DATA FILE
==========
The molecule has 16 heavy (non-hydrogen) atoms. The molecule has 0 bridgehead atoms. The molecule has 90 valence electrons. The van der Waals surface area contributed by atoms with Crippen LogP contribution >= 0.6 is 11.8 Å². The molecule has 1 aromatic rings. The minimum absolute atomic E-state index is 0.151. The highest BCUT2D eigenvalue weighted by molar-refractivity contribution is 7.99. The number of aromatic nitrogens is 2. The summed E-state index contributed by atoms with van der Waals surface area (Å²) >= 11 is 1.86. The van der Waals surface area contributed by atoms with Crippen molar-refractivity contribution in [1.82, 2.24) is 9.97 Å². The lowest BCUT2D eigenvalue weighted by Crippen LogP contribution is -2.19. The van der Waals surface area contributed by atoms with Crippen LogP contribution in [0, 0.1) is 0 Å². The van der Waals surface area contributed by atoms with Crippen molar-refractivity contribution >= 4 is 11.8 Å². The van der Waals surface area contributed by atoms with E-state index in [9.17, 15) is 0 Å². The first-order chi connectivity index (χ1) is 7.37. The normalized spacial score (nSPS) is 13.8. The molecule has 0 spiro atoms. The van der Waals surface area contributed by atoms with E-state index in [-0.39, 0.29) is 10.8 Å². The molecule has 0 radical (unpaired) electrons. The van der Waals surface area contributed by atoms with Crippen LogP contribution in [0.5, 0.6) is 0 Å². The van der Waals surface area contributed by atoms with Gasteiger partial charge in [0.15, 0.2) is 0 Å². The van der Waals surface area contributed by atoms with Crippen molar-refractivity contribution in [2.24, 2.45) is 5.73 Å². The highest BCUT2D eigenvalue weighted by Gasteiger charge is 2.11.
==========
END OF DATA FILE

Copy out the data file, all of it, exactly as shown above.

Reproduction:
The molecule has 16 heavy (non-hydrogen) atoms. The molecule has 0 bridgehead atoms. The molecule has 90 valence electrons. The van der Waals surface area contributed by atoms with Crippen LogP contribution >= 0.6 is 11.8 Å². The molecule has 1 aromatic rings. The minimum absolute atomic E-state index is 0.151. The highest BCUT2D eigenvalue weighted by molar-refractivity contribution is 7.99. The number of aromatic nitrogens is 2. The summed E-state index contributed by atoms with van der Waals surface area (Å²) >= 11 is 1.86. The van der Waals surface area contributed by atoms with Crippen molar-refractivity contribution in [1.82, 2.24) is 9.97 Å². The lowest BCUT2D eigenvalue weighted by Crippen LogP contribution is -2.19. The van der Waals surface area contributed by atoms with Crippen LogP contribution in [0, 0.1) is 0 Å². The van der Waals surface area contributed by atoms with Crippen molar-refractivity contribution >= 4 is 11.8 Å². The van der Waals surface area contributed by atoms with E-state index in [9.17, 15) is 0 Å². The first-order chi connectivity index (χ1) is 7.37. The normalized spacial score (nSPS) is 13.8. The molecule has 0 spiro atoms. The van der Waals surface area contributed by atoms with E-state index in [-0.39, 0.29) is 10.8 Å². The molecule has 0 radical (unpaired) electrons. The van der Waals surface area contributed by atoms with Crippen LogP contribution in [0.5, 0.6) is 0 Å². The van der Waals surface area contributed by atoms with Gasteiger partial charge in [0.15, 0.2) is 0 Å². The van der Waals surface area contributed by atoms with Crippen molar-refractivity contribution in [2.24, 2.45) is 5.73 Å². The highest BCUT2D eigenvalue weighted by Gasteiger charge is 2.11.